Desktop Computers provided me the ability to build HTML sites that let me communicate with the world.

MP3 players let me carry music anywhere I went, make custom playlists, and never hear skips in CD music or have chewed up tapes.

When Windows XP felt slow and unreliable, I found Debian Linux as a reliable software environment to do all my work.

When I shopped for a new MP3 player in 2004, there were few options besides iPods. And the iPod Shuffle was now only $79, cheaper than almost any other well reputated player.

I bought one, and from the first three days using it, I could see it was the most thoughtfully designed and well engineered technology I’d seen in a long time.

I’d seen Macs before this, and knew how beautiful and well engineered they were, but they seemed to cost $4000, twice most PC’s, and worse than that, had very little compatibility with my existing workflows, software and more.

The following year, 2005, Apple went Intel, and made Macs that could run Windows, Linux or their native OS X (now MacOS)

They were also about $1500, Same as my first Wintel PC had cost.

Though I was stubbornly determined to run a cumbersome power user operating system (Linux), just like the iPod Shuffle, the iMac immediately seduced me with the buttery smooth way it worked.

Since then, I’ve enjoyed using and sharing the news about how efficient we can live and work using well engineered, thoughtful technology solutions, sometimes that’s Apple technology, and sometimes it’s Amazon, Chevrolet, Ecobee, Salesforce, Microsoft Exchange and more.

In 2006, when the iPhone came out, it provided me with an easy and efficient way to get emails while out and about, freeing me from my MacBook, able to be out in the world, but within reach of anyone who needed help.

In 2010, Apple unveiled the iPad, unknown to many, the actual genesis of the iPhone project. The iPad is the vision of computing from the 70’s, direct manipulation of information on a paper sized device. The iPad has been always by my side, because it can show me more, let me interact in more ways with documents, pictures and music, and all around feels like the perfect computing device to me. All the more since Apple added split screen, multi tasking, and more features to it.

Now in 2017, Apple has unveiled what I think is the prefect companion to an iPad, the cellular Apple Watch.

Though the iPhone 8 and iPhone X are truly remarkable devices, and are getting features they deserve, like true tone, and have amazingly great cameras, to me, they do not add a tremendous work benefit, instead, I can see my day significantly improved by being able to be permanently connected to the world via my watch.

The watch, always on me, will alert me, and allow me to share any news I need to know or share.

Should there be something that requires review, or long form writing, I simply make it a task from my watch, and complete that task when I’m back at a larger screen, hopefully my iPad, but a phone if one is close I suppose.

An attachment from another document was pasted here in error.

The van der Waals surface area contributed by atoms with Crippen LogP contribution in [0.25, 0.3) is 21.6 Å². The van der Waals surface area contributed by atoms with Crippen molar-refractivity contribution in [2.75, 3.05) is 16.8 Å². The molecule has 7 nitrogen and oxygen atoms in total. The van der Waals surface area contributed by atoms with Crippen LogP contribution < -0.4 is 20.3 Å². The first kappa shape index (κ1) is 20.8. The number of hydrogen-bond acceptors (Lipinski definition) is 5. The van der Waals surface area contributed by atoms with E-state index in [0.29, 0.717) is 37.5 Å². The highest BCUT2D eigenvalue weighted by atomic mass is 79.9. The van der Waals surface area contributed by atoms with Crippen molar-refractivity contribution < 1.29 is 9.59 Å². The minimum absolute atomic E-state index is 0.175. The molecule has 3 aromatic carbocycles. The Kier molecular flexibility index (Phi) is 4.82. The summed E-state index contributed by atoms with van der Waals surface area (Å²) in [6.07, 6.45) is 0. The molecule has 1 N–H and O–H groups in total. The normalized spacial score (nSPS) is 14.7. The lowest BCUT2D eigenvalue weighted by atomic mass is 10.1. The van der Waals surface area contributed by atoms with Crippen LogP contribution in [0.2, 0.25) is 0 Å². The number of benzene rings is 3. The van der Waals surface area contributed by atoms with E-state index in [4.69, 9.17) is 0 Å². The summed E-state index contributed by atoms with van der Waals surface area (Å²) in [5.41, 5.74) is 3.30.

I do want the X phone, not for any of it’s iPhone features, but for it’s camera.

Do you agree, do you find that your current iPhone accomplishes all you need from a ‘phone’ (aka pocket computer), and the new X pocket computer doesn’t add much besides an amazing camera, or do you believe that a pocket computer 8, or pocket computer X will significantly improve your productivity?

Thank you for your time reading this, and your thoughts.









One great Feature: Security

security |səˈkyo͝orədēnoun (plural securitiesthe state of being free from danger or threat: the system is designed to provide maximum security

It’s so instinctual, that many people don’t give it a second thought, but in every action we take, and tool we use, we need to understand and beware of it’s risks.

The abstracted nature of modern computers, and complexity of them can be hard for our senses to judge, two phones, look identical, one taking all the data it can gather about you, and one, which takes no data from you, look identical to human eyes.

Cognitively, too, it can be hard to judge modern technologies. An NPR discussion on Minnesota Public Radio recently discussed the current crop of digital personal assistants, Siri, Cortana, Alexa, and Google Now, frequently inaccurately describing privacy and security features of the various assistants, without understanding that a key ability of an assistant is discretion, to hide the fact that a partner just ordered flowers and diamonds for her partner is an example of a secret that an assistant shouldn’t make easily accessible to others.

That Alexa and Google Home make no allowances for multiple user interactions, and treat anyone talking to them as the “account holder” is a security concern that I believe many should pay attention too.

In my opinion, This and deeper levels of security should be considerations of any technology you choose to use, because without sufficient Security, a tool can do a lot more harm than good.





One great feature: Flexibility

One of my preferred features in Tools that I choose, is flexibility.

Yes, what this tool does for me is cool, but Can I perform this operation on any device? if I’m without one of my devices? In a cloud app? Even offline? Without Power? Does this interface with other tools I may use? What do I do when this tool is obsolete? Can I migrate to the next tool easily?

So, when looking for a tool to help you be more powerful, I’d recommend you consider the flexibility of the solutions you find.





A technology available to much of planet earth nowadays, first created about three thousand years ago.


“Intuitive”, aka familiar.





most paper can be read by almost anyone who finds it.

when destroyed, there are generally no readily available copies available.

when lost, similarly, there is generally no easily retrievable copy.